Archive for October, 2012


I have a confession to make… I am not a chocoholic. There. I said it. I feel better now. What’s the big deal you ask? Well it’s precisely this: Evidently the world believes that you cannot be a real woman if you are not hopelessly addicted to chocolate. I have gathered from people’s responses to my confession that if you don’t constantly need chocolate like a heroin addict needs a fix then you have committed treason against woman kind and cannot count yourself as one of them. Personally I think that’s stupid. That’s like saying a man isn’t a man unless he absolutely can’t live without beer. My husband hates beer- and believe me he is all man! So when it comes to people talking about how they just can’t go a day without chocolate I just smile and try to not comment. That being said, I think a world without chocolate would be a sad place indeed. While not my absolute favorite thing in the world, I do enjoy it quite a lot from time to time. Every now and then I just want something rich and chocolatey. This pie is perfect for that. Actually this pie is perfect for a few things now that I think on it. Not only is it perfect for a little something chocolatey, it’s also good for those who don’t keep baking chocolate and whipping cream on hand. It’s also perfect for those who are still intimidated by the process of tempering eggs. (For those not yet in the know: combining small amounts of boiling mixture into eggs while stirring like crazy so the eggs don’t curdle in the finished product is “tempering the eggs”.) And for those who are with me in committing treason against women this might just get you back in good graces! :.)

Start with a blind baked pie crust. Blind baking is, of course, baking the pie crust while it is empty. To do this you really do need some pie weights so that it doesn’t bubble in places and ruin the crust for the filling. These are my pie weights…

That’s right- they are just beans. Plain old, ordinary, cheap beans. Sure, you can buy pie weights. They are sold as either clay balls (similar in size to beans) or as a steel chain of beads (also similar in size to beans) for anywhere from about $6 up to about $20. But why in the world would you do that if you can use beans for a fraction of the cost?! For my pie weights I used a bag of beans I had kicking around the back of my pantry for the last 2 years and they work a treat! Just line your pie pan with your crust, line your crust with parchment paper, and pour in your beans. Here’s a tip for a faster baking crust: preheat your beans in another pie pan in the oven. If you don’t, the crust that should take 10-20 minutes to bake will take 40-50 minutes because the beans have to heat up first. You can reuse the beans just like the purchased pie weights- you just can’t ever use them in anything else. After they’ve been baked like that they will never be edible again. But you can use them for years as pie weights so it’s ok :.)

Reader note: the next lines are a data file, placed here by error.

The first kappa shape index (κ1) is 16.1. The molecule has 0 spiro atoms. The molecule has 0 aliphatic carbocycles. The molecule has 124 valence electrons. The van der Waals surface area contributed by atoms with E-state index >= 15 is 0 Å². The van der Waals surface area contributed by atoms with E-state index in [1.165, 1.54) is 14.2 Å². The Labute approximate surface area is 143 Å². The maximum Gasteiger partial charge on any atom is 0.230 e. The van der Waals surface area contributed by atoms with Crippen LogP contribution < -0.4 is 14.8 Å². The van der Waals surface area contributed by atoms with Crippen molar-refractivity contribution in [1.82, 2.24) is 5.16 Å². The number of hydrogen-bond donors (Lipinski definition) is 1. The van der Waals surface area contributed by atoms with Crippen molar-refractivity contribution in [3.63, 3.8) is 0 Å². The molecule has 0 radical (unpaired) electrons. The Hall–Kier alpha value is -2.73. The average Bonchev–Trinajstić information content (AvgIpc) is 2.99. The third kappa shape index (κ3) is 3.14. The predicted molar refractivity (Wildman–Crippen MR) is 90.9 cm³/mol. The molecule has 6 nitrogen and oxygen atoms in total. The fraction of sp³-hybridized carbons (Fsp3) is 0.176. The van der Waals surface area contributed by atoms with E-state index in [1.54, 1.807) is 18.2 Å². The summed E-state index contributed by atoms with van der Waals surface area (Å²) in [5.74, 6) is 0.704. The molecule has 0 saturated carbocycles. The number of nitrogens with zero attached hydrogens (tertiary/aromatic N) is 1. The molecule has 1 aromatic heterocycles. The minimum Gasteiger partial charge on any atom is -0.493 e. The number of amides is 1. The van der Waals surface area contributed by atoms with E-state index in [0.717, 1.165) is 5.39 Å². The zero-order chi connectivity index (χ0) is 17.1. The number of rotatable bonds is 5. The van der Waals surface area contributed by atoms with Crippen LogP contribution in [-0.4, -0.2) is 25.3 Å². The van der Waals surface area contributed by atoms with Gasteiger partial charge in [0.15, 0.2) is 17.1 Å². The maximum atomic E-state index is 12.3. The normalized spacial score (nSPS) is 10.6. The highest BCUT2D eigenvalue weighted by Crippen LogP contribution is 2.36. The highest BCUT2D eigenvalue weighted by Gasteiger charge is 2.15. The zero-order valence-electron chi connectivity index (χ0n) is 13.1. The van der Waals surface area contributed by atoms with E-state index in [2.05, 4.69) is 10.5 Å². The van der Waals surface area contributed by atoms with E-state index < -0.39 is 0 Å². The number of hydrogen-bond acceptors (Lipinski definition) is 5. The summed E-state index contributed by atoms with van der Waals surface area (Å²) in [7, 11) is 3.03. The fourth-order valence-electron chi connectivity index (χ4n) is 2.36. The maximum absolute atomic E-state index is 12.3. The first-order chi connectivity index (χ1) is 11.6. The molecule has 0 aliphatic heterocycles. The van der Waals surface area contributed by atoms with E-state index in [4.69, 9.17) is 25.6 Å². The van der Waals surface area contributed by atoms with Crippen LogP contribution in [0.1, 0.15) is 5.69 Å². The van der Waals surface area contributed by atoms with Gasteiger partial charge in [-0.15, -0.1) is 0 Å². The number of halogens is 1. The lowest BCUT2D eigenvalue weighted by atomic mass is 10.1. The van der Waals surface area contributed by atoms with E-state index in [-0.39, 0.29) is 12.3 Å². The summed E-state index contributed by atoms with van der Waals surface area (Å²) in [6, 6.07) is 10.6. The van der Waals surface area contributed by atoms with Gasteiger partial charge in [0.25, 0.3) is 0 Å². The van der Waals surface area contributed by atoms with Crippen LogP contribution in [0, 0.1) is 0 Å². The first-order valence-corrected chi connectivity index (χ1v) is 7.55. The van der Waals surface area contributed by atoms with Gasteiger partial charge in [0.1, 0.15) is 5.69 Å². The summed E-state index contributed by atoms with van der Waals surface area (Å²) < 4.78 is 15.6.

Once you’ve baked your crust you should have something that looks like this…

“It’s broken!” you say. Yes, it is. But that’s ok. They are small cracks and once the filling goes in it won’t matter. Small cracks are not a big deal. Big bubbles because you didn’t use pie weights are the deal breaker.

Next, make your pudding. As I mentioned, this recipe does not call for cream or baking chocolate. This is all it takes for a chocolate cream pie…

I bet you already have all of this in your pantry (and fridge), don’t you? Good! Now on to making the pudding. Once you start this it is going to look like it will never work. When you beat the eggs and the sugar together the result will be very grainy. I couldn’t get a picture that wasn’t blurry so I don’t have one to include. And when you add the rest of the ingredients to the egg & sugar mixture it will look like this…

I know what you’re thinking. You’re thinking the same thing I did the first time I made this pie. “How on Earth will that ever turn into smooth chocolate pudding?!” And the next step really isn’t any more comforting. Now is when you whisk in the milk. This is what you end up with…

It’s foamy and grainy and not much of a confidence booster. But all will be well! Put this over medium-low heat and start whisking- constantly. Don’t go anywhere. Stay at that stove whisking because the amount of cornstarch in this recipe means that once it heats up the mixture will thicken incredibly quickly. As in all of a sudden you’ve magically gone from liquid to pudding. It’s that quick cooking! Here’s what you’ll end up with…